(For full coverage of the flu outbreak, click [nFLU])
BEIJING, May 5 An aircraft was due to land in China on Tuesday to take home dozens of Mexicans who have been under forced quarantine, straining diplomatic relations, as a protective measure against a new flu strain.
The confined Mexicans have become players in a larger drama about how far governments should go to stifle fears that the H1N1 virus could creep through their borders.
Mexican Foreign Minister Patricia Espinosa accused China at the weekend of discrimination after Beijing ordered dozens of Mexicans into seclusion across the country, although only one, a man now in Hong Kong, was found to have the H1N1 flu.
China has denied the charge, saying isolation was the correct procedure, but both countries have agreed to send aircraft to pick up their respective nationals. [ID:nSP475284]
A Chinese aircraft has already left for Mexico to pick up Chinese left stranded there after China suspended scheduled, direct flights to the country, the Foreign Ministry said.
An Aeromexico flight will arrive in Shanghai on Tuesday and fly on to Beijing and Guangzhou, an airline official said.
None of those quarantined had shown any signs of being infected, the Chinese Health Ministry said.
The state-run Xinhua news agency said the Mexicans in Beijing were doing well inside a hotel where they have been confined, though the air conditioning has been turned off to prevent any spread of disease despite temperatures reaching 30 degrees Celsius (86 F) outside.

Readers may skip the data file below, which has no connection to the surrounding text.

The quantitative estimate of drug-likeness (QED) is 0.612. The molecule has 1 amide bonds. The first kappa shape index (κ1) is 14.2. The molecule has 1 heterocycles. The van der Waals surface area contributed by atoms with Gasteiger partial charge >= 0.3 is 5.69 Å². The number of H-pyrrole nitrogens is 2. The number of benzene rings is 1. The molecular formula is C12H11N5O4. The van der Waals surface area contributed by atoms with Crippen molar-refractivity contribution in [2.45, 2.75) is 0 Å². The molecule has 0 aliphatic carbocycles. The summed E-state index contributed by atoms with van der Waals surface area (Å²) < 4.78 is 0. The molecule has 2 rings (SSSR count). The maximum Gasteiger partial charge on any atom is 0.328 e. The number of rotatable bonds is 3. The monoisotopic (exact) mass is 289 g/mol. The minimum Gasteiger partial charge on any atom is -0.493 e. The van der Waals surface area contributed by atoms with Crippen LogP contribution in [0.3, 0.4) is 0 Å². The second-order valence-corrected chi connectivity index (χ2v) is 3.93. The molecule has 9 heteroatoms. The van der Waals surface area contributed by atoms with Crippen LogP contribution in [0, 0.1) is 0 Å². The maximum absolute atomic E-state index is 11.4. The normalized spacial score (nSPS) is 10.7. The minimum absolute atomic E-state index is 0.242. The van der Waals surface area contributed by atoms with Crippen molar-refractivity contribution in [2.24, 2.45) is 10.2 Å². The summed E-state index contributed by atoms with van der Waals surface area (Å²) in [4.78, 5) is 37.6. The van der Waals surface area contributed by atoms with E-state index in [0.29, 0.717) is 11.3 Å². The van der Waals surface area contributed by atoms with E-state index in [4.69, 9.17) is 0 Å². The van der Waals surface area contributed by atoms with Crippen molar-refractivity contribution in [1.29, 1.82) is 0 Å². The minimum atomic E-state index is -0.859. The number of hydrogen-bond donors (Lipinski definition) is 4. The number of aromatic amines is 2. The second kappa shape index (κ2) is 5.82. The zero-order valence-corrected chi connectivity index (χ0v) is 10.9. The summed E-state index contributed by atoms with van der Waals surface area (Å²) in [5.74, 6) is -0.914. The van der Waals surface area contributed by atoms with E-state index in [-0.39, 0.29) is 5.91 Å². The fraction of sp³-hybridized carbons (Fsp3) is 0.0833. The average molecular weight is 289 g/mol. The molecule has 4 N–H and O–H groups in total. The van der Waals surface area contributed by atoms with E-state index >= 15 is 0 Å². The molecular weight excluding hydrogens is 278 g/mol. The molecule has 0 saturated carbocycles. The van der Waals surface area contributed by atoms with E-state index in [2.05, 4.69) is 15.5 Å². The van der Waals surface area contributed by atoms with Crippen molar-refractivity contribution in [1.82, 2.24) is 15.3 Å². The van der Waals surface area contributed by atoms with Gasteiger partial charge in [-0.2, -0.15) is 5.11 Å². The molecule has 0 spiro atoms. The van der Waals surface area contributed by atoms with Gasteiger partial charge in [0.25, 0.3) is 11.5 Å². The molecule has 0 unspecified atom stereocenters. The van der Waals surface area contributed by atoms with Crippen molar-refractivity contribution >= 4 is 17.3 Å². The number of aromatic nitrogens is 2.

They were put in the best rooms and sent fruit and flowers every day, Xinhua said, citing Deng Xiaohong, deputy director of Beijing Municipal Health Bureau.
"The Mexicans said they were grateful for our work. They said they feel it was understandable to be quarantined as it was a necessary method to avoid the spread of the virus," Deng was quoted as saying.
Staff at the hotel contacted by telephone would not let Reuters talk to any of the Mexicans.
A Mexican embassy official, speaking on condition of anonymity, said it was in regular contact with its nationals. "They feel okay," the official said, declining further comment.
In Shanghai, the Mexicans -- including a honeymooning couple -- had been quarantined at a four-star hotel with a sea view, Xinhua said.
"They can contact people outside, watch television, listen to music, read books or surf the Internet," it added.
In a further diplomatic tussle, Canada said it would pursue World Trade Organization action against China if it maintains its ban on pork and hogs from the province of Alberta [nN04406901]. China's Commerce Ministry had no immediate response.
The one Mexican in China found to have the H1N1 virus arrived in Hong Kong on Thursday after passing through Shanghai. Many of the confined Mexicans were on his flight to Shanghai.
China's vast population and patchy medical infrastructure make it vulnerable should the virus take hold. But even Mexicans residing outside their country have been held by Chinese authorities, the Mexican Embassy spokeswoman said.
(Reporting by Ben Blanchard; Additional reporting by Royston Chan in Shanghai; Editing by Nick Macfie)